Improving our health = not limiting or controlling the word evidence.

by Eunice J Minford MA FRCS Ed, Consultant Surgeon, N.Ireland

 

Evidenced based medicine currently dominates the Western model but who decides what is ‘evidence’? Is it being controlled and limited by academia and /or commercial interests? Is anecdotal evidence of a person’s lived experience a valid form of evidence? If a person reports that their life has changed for the better as a result of an operation, a medication or a complementary healing modality – is that in itself a valid form of evidence? We are trained in medical school that the history of the patient is most important and where the gold lies…….why is it ok to accept this personal testimony when someone is ill but to ignore the same individual’s experience when they report what assisted them to recover? This interview with Serge Benhayon, begins the conversation on these topics.

 

 

Disclaimer: The topics covered in this interview go beyond what is accepted in the current paradigm of evidenced based Western Medicine and it is for the viewer to discern if what is shared is true or could possibly be true or not. Eunice Minford is a Consultant General Surgeon who works in the NHS in accordance with the principles of Western Medicine. She has a personal interest in exploring beyond the current paradigm of Western Medicine and has studied Esoteric Philosophy and Sacred Esoteric Healing with Serge Benhayon and Universal Medicine.  Esoteric Medicine understands life, illness and disease at the level of energy.

528 thoughts on “Improving our health = not limiting or controlling the word evidence.

  1. Watching this video has opened up how and where research dictates to us in how we live, and yet countless numbers of people have changed their lives because of changing the way they live. And because it is a personal experience, it is considered not of value. The way we conduct research needs to be researched too. Who is to say that research itself is 100% fool proof?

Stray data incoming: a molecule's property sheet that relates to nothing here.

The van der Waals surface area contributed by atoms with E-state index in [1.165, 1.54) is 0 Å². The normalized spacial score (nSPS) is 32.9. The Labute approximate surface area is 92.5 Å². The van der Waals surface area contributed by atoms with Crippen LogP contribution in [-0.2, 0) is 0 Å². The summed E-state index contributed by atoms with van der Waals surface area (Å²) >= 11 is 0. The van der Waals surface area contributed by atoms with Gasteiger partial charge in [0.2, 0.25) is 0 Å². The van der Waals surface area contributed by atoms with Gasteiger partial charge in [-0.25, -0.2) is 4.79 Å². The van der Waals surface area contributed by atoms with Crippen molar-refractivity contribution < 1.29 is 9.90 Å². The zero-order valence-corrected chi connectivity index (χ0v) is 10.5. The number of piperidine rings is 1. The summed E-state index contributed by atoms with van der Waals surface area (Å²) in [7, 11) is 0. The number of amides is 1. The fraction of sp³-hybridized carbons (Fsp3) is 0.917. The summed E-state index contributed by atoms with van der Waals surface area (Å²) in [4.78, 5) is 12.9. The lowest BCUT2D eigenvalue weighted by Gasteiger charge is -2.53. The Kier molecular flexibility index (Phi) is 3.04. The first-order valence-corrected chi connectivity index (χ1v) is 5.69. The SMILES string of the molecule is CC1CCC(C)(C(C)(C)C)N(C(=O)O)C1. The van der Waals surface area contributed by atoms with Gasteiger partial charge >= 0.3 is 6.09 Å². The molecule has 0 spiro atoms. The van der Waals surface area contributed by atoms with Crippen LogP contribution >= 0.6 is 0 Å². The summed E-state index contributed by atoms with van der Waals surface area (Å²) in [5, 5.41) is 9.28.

I have been a research assistant and I know that when I was tired, as an example, my ability to perform my duty to the job dropped and I know the research was sabotaged or affected in some way. But there is a way of making the research at times, fit the outcome. This maybe just a small example, but how do we know this hasn’t occurred in other research? Worth pondering over.

    There are more and more people experiencing changes/improvements in their lives and these experiences should not be discarded and could be used as a reference point at some point as well.

    There is more to research than meets the eye…

  2. It simply doesn’t make sense to me that someone’s direct experience and how they are feeling would be so easily dismissed. When we value the mind much more over the body we are disconnecting from truth. It is from the body that we receive universal intelligence not the mind.

  3. It is a bizarre set up that we can tell a doctor about symptoms and that is considered valid anecdotal evidence, but not in other situations like testimonials for modalities like Universal Medicine therapies. It does feel very imposing on my basic human rights to tell me what is or isn’t evidence. For example, the Australian government recently made changes around complementary therapies and private health rebates claiming there was no evidence for certain therapies, including naturopathy, so they could not be supported by private health funds, which I found outrageous. This apparently came about through the influence of scientists who back this limited idea of evidence. I spend money on what works for me and if I feel something is not supporting me I don’t go back and invest more money. The evidence of how things work is easily felt in my own body and the way I live. Thanks for this great video.